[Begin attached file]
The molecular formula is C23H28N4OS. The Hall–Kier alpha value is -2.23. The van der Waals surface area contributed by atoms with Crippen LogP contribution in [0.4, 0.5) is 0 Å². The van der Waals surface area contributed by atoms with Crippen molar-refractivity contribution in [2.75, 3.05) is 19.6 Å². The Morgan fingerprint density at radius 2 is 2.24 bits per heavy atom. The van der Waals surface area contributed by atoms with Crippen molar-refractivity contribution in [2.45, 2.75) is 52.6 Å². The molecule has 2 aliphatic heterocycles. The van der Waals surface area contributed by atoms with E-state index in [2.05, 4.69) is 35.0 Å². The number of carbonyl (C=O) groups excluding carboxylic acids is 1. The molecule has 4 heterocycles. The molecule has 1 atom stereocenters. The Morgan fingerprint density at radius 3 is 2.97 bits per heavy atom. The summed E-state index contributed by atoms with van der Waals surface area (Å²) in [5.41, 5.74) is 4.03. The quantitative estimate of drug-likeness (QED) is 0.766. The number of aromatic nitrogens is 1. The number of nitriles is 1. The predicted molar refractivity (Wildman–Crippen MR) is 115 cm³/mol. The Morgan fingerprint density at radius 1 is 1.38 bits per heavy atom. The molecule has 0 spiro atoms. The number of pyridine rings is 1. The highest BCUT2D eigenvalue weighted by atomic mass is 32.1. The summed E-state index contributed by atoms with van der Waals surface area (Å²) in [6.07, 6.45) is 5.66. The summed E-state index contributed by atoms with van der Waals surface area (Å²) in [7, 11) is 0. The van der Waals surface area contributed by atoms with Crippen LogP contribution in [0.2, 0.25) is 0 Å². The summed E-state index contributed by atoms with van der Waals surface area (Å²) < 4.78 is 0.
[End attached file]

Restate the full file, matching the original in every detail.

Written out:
The molecular formula is C23H28N4OS. The Hall–Kier alpha value is -2.23. The van der Waals surface area contributed by atoms with Crippen LogP contribution in [0.4, 0.5) is 0 Å². The van der Waals surface area contributed by atoms with Crippen molar-refractivity contribution in [2.75, 3.05) is 19.6 Å². The Morgan fingerprint density at radius 2 is 2.24 bits per heavy atom. The van der Waals surface area contributed by atoms with Crippen molar-refractivity contribution in [2.45, 2.75) is 52.6 Å². The molecule has 2 aliphatic heterocycles. The van der Waals surface area contributed by atoms with E-state index in [2.05, 4.69) is 35.0 Å². The number of carbonyl (C=O) groups excluding carboxylic acids is 1. The molecule has 4 heterocycles. The molecule has 1 atom stereocenters. The Morgan fingerprint density at radius 3 is 2.97 bits per heavy atom. The summed E-state index contributed by atoms with van der Waals surface area (Å²) in [5.41, 5.74) is 4.03. The quantitative estimate of drug-likeness (QED) is 0.766. The number of aromatic nitrogens is 1. The number of nitriles is 1. The predicted molar refractivity (Wildman–Crippen MR) is 115 cm³/mol. The Morgan fingerprint density at radius 1 is 1.38 bits per heavy atom. The molecule has 0 spiro atoms. The number of pyridine rings is 1. The highest BCUT2D eigenvalue weighted by atomic mass is 32.1. The summed E-state index contributed by atoms with van der Waals surface area (Å²) in [6.07, 6.45) is 5.66. The summed E-state index contributed by atoms with van der Waals surface area (Å²) in [7, 11) is 0. The van der Waals surface area contributed by atoms with Crippen LogP contribution in [0.2, 0.25) is 0 Å². The summed E-state index contributed by atoms with van der Waals surface area (Å²) < 4.78 is 0.